It is well established that nonverbal emotional communication via both facial and vocal information is more accurate when expresser and perceiver are from the same cultural group. Two accounts have been put forward to explain this finding: According to the dialect theory, culture-specific learning modulates the largely cross-culturally consistent expressions of emotions. Consequently, within-group signalling benefits from a better match of the "emotion dialect" of the expresser and perceiver. However, it has been proposed that the in-group advantage in emotion (...)
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  24. Neha Khetrapal (2010). Achieving Common Grounds in Communication Via Interfaces: A Role of Spatial Frames for Reference. [REVIEW] Poiesis and Praxis 7 (3):189-195.score: 42.0
    The current paper argues for synchronising spatial frames of reference for achieving effective multiparty communication in collaborative virtual environments. Synchronising nonverbal behaviour from different modalities is an important step for simulating face-to-face-interaction where all nonverbal cues are available. Such synchronisation also serves as an effective basis for building multimodal interfaces especially if these have to be deployed for multiparty communication. It is argued that common spatial reference frames are helpful in coordinating different points of attention and facilitating work (...)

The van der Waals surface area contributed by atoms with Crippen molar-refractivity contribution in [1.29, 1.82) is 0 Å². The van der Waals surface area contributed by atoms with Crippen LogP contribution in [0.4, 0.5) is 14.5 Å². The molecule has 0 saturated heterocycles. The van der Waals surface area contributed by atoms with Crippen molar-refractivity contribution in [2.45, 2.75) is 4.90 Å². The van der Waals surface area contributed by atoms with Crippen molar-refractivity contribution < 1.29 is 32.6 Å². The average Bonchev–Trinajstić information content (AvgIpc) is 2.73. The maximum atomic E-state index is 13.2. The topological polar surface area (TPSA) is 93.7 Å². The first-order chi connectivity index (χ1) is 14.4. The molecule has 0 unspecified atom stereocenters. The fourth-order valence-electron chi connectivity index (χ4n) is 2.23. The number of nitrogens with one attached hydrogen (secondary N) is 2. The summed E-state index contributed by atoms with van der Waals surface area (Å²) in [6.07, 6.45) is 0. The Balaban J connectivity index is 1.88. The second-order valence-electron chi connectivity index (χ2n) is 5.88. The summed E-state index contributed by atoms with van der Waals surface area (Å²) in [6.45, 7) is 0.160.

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  25. Michael A. Arbib (2001). Co-Evolution of Human Consciousness and Language. Annals of the New York Academy of Sciences 929:195-220.score: 40.0
  26. Uri Hasson, Asif A. Ghazanfar, Bruno Galantucci, Simon Garrod & Christian Keysers (2012). Brain-to-Brain Coupling: A Mechanism for Creating and Sharing a Social World. Trends in Cognitive Sciences 16 (2):114-121.score: 40.0
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  27. Timothy R. Rice, Yuriy Dobry, Vladan Novakovic & Jacob M. Appel (2012). The Importance of Patient–Provider Communication in End-of-Life Care. Journal of Bioethical Inquiry 9 (4):439-441.score: 40.0
    Successful formulation and implementation of end-of-life care requires ongoing communication with the patient. When patients, for reasons of general medical or psychiatric illness, fail to verbally communicate, providers must be receptive to messages conveyed through alternate avenues of communication. We present the narrative of a man with schizophrenia who wished to forgo hemodialysis as a study in the ethical importance of attention to nonverbal communication. A multilayered understanding of the patient, as may be provided by both behavioral (...)
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  28. Raymond Tallis (2010). Michelangelo's Finger: An Exploration of Everyday Transcendence. Yale University Press.score: 40.0